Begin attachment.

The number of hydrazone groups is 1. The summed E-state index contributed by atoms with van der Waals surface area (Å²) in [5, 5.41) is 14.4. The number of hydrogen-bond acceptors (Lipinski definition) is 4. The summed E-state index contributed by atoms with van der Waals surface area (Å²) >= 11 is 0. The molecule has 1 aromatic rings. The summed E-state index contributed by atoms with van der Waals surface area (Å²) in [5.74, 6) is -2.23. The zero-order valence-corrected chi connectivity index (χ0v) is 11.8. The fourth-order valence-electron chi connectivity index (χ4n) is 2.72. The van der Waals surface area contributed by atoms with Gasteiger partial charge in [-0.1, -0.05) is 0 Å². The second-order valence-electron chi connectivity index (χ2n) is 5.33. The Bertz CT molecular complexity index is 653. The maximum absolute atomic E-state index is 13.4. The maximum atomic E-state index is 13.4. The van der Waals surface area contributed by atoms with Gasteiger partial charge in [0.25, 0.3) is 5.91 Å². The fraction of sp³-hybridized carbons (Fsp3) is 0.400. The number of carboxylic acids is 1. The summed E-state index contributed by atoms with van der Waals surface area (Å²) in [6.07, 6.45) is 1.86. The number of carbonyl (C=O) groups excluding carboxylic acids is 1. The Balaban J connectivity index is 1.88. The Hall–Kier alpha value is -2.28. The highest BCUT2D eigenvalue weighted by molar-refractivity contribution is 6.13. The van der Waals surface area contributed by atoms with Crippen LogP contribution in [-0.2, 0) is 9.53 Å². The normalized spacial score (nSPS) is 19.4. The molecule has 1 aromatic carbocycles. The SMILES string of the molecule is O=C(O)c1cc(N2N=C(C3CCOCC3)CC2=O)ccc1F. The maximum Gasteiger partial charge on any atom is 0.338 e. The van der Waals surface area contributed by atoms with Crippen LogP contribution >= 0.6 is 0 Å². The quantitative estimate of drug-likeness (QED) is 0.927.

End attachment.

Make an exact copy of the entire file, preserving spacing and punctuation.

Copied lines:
The number of hydrazone groups is 1. The summed E-state index contributed by atoms with van der Waals surface area (Å²) in [5, 5.41) is 14.4. The number of hydrogen-bond acceptors (Lipinski definition) is 4. The summed E-state index contributed by atoms with van der Waals surface area (Å²) >= 11 is 0. The molecule has 1 aromatic rings. The summed E-state index contributed by atoms with van der Waals surface area (Å²) in [5.74, 6) is -2.23. The zero-order valence-corrected chi connectivity index (χ0v) is 11.8. The fourth-order valence-electron chi connectivity index (χ4n) is 2.72. The van der Waals surface area contributed by atoms with Gasteiger partial charge in [-0.1, -0.05) is 0 Å². The second-order valence-electron chi connectivity index (χ2n) is 5.33. The Bertz CT molecular complexity index is 653. The maximum absolute atomic E-state index is 13.4. The maximum atomic E-state index is 13.4. The van der Waals surface area contributed by atoms with Gasteiger partial charge in [0.25, 0.3) is 5.91 Å². The fraction of sp³-hybridized carbons (Fsp3) is 0.400. The number of carboxylic acids is 1. The summed E-state index contributed by atoms with van der Waals surface area (Å²) in [6.07, 6.45) is 1.86. The number of carbonyl (C=O) groups excluding carboxylic acids is 1. The Balaban J connectivity index is 1.88. The Hall–Kier alpha value is -2.28. The highest BCUT2D eigenvalue weighted by molar-refractivity contribution is 6.13. The van der Waals surface area contributed by atoms with Crippen LogP contribution in [-0.2, 0) is 9.53 Å². The normalized spacial score (nSPS) is 19.4. The molecule has 1 aromatic carbocycles. The SMILES string of the molecule is O=C(O)c1cc(N2N=C(C3CCOCC3)CC2=O)ccc1F. The maximum Gasteiger partial charge on any atom is 0.338 e. The van der Waals surface area contributed by atoms with Crippen LogP contribution >= 0.6 is 0 Å². The quantitative estimate of drug-likeness (QED) is 0.927.